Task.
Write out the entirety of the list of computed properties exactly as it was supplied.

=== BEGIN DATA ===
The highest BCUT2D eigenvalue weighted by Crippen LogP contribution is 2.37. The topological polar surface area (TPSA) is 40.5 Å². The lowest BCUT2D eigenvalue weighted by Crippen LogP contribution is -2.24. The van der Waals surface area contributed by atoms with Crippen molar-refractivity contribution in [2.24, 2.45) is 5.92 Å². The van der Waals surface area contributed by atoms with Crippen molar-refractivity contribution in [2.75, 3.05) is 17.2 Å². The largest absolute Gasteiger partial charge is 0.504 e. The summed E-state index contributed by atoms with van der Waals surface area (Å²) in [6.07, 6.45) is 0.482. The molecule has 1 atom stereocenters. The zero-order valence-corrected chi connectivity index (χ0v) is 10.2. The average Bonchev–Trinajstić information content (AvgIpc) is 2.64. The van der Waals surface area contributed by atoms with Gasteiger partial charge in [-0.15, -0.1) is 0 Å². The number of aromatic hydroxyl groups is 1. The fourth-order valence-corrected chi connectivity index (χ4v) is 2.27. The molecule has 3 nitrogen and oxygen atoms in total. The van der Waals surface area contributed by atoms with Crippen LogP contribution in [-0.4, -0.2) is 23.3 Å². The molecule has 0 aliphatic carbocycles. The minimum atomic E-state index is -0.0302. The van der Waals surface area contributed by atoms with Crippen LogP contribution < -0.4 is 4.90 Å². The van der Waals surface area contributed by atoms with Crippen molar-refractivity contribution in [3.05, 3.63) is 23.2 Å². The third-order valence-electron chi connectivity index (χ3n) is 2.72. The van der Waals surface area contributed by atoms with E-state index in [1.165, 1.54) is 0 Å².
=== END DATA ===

The highest BCUT2D eigenvalue weighted by Crippen LogP contribution is 2.37. The topological polar surface area (TPSA) is 40.5 Å². The lowest BCUT2D eigenvalue weighted by Crippen LogP contribution is -2.24. The van der Waals surface area contributed by atoms with Crippen molar-refractivity contribution in [2.24, 2.45) is 5.92 Å². The van der Waals surface area contributed by atoms with Crippen molar-refractivity contribution in [2.75, 3.05) is 17.2 Å². The largest absolute Gasteiger partial charge is 0.504 e. The summed E-state index contributed by atoms with van der Waals surface area (Å²) in [6.07, 6.45) is 0.482. The molecule has 1 atom stereocenters. The zero-order valence-corrected chi connectivity index (χ0v) is 10.2. The average Bonchev–Trinajstić information content (AvgIpc) is 2.64. The van der Waals surface area contributed by atoms with Gasteiger partial charge in [-0.15, -0.1) is 0 Å². The number of aromatic hydroxyl groups is 1. The fourth-order valence-corrected chi connectivity index (χ4v) is 2.27. The molecule has 3 nitrogen and oxygen atoms in total. The van der Waals surface area contributed by atoms with Crippen LogP contribution in [-0.4, -0.2) is 23.3 Å². The molecule has 0 aliphatic carbocycles. The minimum atomic E-state index is -0.0302. The van der Waals surface area contributed by atoms with Crippen LogP contribution < -0.4 is 4.90 Å². The van der Waals surface area contributed by atoms with Crippen molar-refractivity contribution in [3.05, 3.63) is 23.2 Å². The third-order valence-electron chi connectivity index (χ3n) is 2.72. The van der Waals surface area contributed by atoms with E-state index in [1.165, 1.54) is 0 Å².